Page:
During these adolescent years the problem of Girls occasionally reared its dubiously lovely head, and Alice Smith, though `troubled by his conceit', became a lifelong friend. At the same time Virgil was aware that his proclivities were homosexual - there may have been a latent sexual undertow to his relation with his early helpmate, Robert Murray Several intense boy-friendships evolved: though Virgil, with his stern Protestant background, `didn't want to be queer' and, through most of his life, sought to keep secret his queerness; in those distant days 'gay' would have been an inappropriate adjective. Perhaps this was why he was eager to enlist in the First World War in which, though he never saw active service, his brightness was rewarded with respectable rank. Ambivalence was evident in his response to Kansas City, the `open vice' of which he almost salaciously savoured, while making no mention of homosexuality
RETURNED from his aborted war service, Virgil entered Harvard. Although not conpicuously rich, he was born with silver poons in his mouth, so that gifts and scholarships wafted to the support of his cleverness. Among his Harvard tutors he had scant time for the `stubborn and pedantic' Walter Spalding, but appreciated Archibald T. Davison who, though contemptuous of the demotic musics that had pervaded Virgil's childhood, introduced him to what we call Early Music. He also profited from Burlington Hill, a composer whose tastes were French (Debussy and Ravel) and Franco-Russian (Stravinsky), rather than German. But he owed most to S. Foster Damon of the Harvard English department: a remarkable man and Blake scholar, who fired Virgil's interests in poetry and painting, introducing him to TS Eliot's verse and criticism, to Ezra Pound, and, climacterically, to Gertrude Stein's Tender buttons. Around this time Thomson also lighted on the piano music of Erik Satie, which `changed my life'; between them, Stein and Satie banished from Thomson's consciousness even able American academics like Randall Thompson and Walter Piston, though Virgil granted that Piston was `the best musician of us all'. It was another academic, Melville Smith, who garnered the wherewithall that enabled Thomson to gravitate from Harvard to Paris, instead of returning to Kansas City. Making the Paris trip as a singing member of Harvard's quintessentially American Glee Club, Virgil became a composition pupil of Nadia Boulanger, an icon who was to be of formidable import in the story of American music.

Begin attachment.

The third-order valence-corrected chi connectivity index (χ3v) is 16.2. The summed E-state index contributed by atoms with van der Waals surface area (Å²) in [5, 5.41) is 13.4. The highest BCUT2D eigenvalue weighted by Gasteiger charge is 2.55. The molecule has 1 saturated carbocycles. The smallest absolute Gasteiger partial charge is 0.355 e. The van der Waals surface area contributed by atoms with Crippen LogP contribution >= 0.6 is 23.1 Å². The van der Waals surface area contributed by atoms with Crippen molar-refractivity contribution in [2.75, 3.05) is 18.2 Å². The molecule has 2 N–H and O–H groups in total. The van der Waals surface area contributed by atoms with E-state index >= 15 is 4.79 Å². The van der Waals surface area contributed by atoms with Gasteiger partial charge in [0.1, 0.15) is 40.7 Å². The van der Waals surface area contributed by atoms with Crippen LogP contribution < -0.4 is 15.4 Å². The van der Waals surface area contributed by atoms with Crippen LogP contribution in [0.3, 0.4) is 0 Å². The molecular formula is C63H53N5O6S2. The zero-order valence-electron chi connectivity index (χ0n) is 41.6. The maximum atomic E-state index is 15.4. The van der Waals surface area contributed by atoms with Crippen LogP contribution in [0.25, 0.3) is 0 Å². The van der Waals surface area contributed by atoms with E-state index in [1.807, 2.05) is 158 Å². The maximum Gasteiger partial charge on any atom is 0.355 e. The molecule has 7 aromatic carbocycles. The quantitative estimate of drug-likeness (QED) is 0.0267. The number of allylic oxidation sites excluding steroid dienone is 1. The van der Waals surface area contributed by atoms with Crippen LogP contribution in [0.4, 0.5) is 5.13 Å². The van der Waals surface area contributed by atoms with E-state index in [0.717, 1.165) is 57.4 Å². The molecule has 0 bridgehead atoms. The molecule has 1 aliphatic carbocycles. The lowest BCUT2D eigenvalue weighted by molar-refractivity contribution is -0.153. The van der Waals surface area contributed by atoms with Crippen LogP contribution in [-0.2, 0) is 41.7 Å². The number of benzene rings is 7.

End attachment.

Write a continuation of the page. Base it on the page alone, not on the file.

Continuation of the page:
Boulanger was much impressed by Virgil's razorsharp intelligence, but dubious about his skills in the (by her standards) rigorously musical training she insisted on. Perhaps because of this dubiety, Virgil didn't think Boulanger was 'right' for him, though he recognised that Paris itself couldn't have been righter: